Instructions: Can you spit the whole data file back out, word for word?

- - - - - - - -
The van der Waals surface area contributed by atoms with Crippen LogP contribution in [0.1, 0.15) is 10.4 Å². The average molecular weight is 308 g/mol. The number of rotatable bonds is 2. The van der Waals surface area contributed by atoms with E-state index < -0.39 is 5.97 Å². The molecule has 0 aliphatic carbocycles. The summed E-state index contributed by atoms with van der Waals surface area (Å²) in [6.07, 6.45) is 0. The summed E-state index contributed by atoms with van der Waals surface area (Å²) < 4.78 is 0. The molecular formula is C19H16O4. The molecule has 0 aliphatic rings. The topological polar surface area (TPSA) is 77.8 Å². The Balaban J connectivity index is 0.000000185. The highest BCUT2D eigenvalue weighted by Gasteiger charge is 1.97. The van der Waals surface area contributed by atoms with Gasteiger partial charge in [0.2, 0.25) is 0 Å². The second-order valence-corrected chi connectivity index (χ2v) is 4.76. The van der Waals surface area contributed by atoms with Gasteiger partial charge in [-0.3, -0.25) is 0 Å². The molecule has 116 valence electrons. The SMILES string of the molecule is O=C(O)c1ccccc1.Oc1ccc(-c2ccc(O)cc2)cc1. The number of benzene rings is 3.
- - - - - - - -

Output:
The van der Waals surface area contributed by atoms with Crippen LogP contribution in [0.1, 0.15) is 10.4 Å². The average molecular weight is 308 g/mol. The number of rotatable bonds is 2. The van der Waals surface area contributed by atoms with E-state index < -0.39 is 5.97 Å². The molecule has 0 aliphatic carbocycles. The summed E-state index contributed by atoms with van der Waals surface area (Å²) in [6.07, 6.45) is 0. The summed E-state index contributed by atoms with van der Waals surface area (Å²) < 4.78 is 0. The molecular formula is C19H16O4. The molecule has 0 aliphatic rings. The topological polar surface area (TPSA) is 77.8 Å². The Balaban J connectivity index is 0.000000185. The highest BCUT2D eigenvalue weighted by Gasteiger charge is 1.97. The van der Waals surface area contributed by atoms with Gasteiger partial charge in [0.2, 0.25) is 0 Å². The second-order valence-corrected chi connectivity index (χ2v) is 4.76. The van der Waals surface area contributed by atoms with Gasteiger partial charge in [-0.3, -0.25) is 0 Å². The molecule has 116 valence electrons. The SMILES string of the molecule is O=C(O)c1ccccc1.Oc1ccc(-c2ccc(O)cc2)cc1. The number of benzene rings is 3.